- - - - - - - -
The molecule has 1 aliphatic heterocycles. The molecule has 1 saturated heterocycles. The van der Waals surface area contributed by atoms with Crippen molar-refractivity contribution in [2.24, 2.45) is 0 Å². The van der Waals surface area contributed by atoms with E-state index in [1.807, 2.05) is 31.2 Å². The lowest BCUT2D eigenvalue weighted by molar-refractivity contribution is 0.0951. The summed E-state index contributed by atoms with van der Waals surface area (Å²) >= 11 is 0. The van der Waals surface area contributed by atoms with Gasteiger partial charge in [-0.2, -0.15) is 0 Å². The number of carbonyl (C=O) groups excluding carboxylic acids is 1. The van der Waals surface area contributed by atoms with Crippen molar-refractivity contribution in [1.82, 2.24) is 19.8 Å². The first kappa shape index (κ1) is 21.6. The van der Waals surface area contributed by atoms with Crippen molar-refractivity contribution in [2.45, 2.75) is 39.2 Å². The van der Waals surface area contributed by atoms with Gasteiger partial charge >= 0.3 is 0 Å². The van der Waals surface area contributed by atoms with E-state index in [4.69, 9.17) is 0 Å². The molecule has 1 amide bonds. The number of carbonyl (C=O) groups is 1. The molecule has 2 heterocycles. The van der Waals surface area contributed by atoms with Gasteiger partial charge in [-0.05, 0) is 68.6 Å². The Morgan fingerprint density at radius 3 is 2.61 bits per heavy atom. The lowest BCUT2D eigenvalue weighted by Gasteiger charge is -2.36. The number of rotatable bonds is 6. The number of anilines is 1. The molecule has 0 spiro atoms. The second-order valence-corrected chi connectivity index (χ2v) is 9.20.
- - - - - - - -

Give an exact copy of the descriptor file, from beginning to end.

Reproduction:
The molecule has 1 aliphatic heterocycles. The molecule has 1 saturated heterocycles. The van der Waals surface area contributed by atoms with Crippen molar-refractivity contribution in [2.24, 2.45) is 0 Å². The van der Waals surface area contributed by atoms with E-state index in [1.807, 2.05) is 31.2 Å². The lowest BCUT2D eigenvalue weighted by molar-refractivity contribution is 0.0951. The summed E-state index contributed by atoms with van der Waals surface area (Å²) >= 11 is 0. The van der Waals surface area contributed by atoms with Gasteiger partial charge in [-0.2, -0.15) is 0 Å². The number of carbonyl (C=O) groups excluding carboxylic acids is 1. The van der Waals surface area contributed by atoms with Crippen molar-refractivity contribution in [1.82, 2.24) is 19.8 Å². The first kappa shape index (κ1) is 21.6. The van der Waals surface area contributed by atoms with Crippen molar-refractivity contribution in [2.45, 2.75) is 39.2 Å². The van der Waals surface area contributed by atoms with Gasteiger partial charge >= 0.3 is 0 Å². The van der Waals surface area contributed by atoms with E-state index in [4.69, 9.17) is 0 Å². The molecule has 1 amide bonds. The number of carbonyl (C=O) groups is 1. The molecule has 2 heterocycles. The van der Waals surface area contributed by atoms with Gasteiger partial charge in [-0.05, 0) is 68.6 Å². The Morgan fingerprint density at radius 3 is 2.61 bits per heavy atom. The lowest BCUT2D eigenvalue weighted by Gasteiger charge is -2.36. The number of rotatable bonds is 6. The number of anilines is 1. The molecule has 0 spiro atoms. The second-order valence-corrected chi connectivity index (χ2v) is 9.20.